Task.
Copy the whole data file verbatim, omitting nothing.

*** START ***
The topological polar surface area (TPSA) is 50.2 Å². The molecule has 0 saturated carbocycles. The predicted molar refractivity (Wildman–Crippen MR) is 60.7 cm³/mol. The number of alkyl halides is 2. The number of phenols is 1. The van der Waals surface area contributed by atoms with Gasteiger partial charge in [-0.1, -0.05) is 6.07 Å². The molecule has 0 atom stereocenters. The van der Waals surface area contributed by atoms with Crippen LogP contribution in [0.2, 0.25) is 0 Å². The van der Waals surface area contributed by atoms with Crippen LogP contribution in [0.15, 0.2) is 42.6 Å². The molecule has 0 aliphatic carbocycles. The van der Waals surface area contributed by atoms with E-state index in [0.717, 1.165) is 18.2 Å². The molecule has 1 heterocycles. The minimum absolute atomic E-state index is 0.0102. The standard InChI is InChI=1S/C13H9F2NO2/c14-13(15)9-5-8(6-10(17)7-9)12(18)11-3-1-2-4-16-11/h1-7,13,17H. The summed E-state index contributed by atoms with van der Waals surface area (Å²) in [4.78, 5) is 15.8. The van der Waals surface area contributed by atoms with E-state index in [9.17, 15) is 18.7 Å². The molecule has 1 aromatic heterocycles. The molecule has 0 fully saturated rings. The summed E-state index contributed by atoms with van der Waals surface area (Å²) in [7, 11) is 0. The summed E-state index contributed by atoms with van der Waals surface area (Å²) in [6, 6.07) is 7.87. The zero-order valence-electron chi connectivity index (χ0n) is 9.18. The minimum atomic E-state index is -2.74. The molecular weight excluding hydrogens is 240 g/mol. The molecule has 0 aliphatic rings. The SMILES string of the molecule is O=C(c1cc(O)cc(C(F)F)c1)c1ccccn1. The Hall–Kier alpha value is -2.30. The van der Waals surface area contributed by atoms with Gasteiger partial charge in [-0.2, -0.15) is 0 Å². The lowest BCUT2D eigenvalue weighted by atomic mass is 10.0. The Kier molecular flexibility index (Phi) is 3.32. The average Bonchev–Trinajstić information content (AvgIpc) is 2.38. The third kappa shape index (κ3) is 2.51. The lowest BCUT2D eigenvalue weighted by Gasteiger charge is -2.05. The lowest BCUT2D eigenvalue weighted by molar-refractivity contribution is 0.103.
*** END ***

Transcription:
The topological polar surface area (TPSA) is 50.2 Å². The molecule has 0 saturated carbocycles. The predicted molar refractivity (Wildman–Crippen MR) is 60.7 cm³/mol. The number of alkyl halides is 2. The number of phenols is 1. The van der Waals surface area contributed by atoms with Gasteiger partial charge in [-0.1, -0.05) is 6.07 Å². The molecule has 0 atom stereocenters. The van der Waals surface area contributed by atoms with Crippen LogP contribution in [0.2, 0.25) is 0 Å². The van der Waals surface area contributed by atoms with Crippen LogP contribution in [0.15, 0.2) is 42.6 Å². The molecule has 0 aliphatic carbocycles. The van der Waals surface area contributed by atoms with E-state index in [0.717, 1.165) is 18.2 Å². The molecule has 1 heterocycles. The minimum absolute atomic E-state index is 0.0102. The standard InChI is InChI=1S/C13H9F2NO2/c14-13(15)9-5-8(6-10(17)7-9)12(18)11-3-1-2-4-16-11/h1-7,13,17H. The summed E-state index contributed by atoms with van der Waals surface area (Å²) in [4.78, 5) is 15.8. The van der Waals surface area contributed by atoms with E-state index in [9.17, 15) is 18.7 Å². The molecule has 1 aromatic heterocycles. The molecule has 0 fully saturated rings. The summed E-state index contributed by atoms with van der Waals surface area (Å²) in [7, 11) is 0. The summed E-state index contributed by atoms with van der Waals surface area (Å²) in [6, 6.07) is 7.87. The zero-order valence-electron chi connectivity index (χ0n) is 9.18. The minimum atomic E-state index is -2.74. The molecular weight excluding hydrogens is 240 g/mol. The molecule has 0 aliphatic rings. The SMILES string of the molecule is O=C(c1cc(O)cc(C(F)F)c1)c1ccccn1. The Hall–Kier alpha value is -2.30. The van der Waals surface area contributed by atoms with Gasteiger partial charge in [-0.2, -0.15) is 0 Å². The lowest BCUT2D eigenvalue weighted by atomic mass is 10.0. The Kier molecular flexibility index (Phi) is 3.32. The average Bonchev–Trinajstić information content (AvgIpc) is 2.38. The third kappa shape index (κ3) is 2.51. The lowest BCUT2D eigenvalue weighted by Gasteiger charge is -2.05. The lowest BCUT2D eigenvalue weighted by molar-refractivity contribution is 0.103.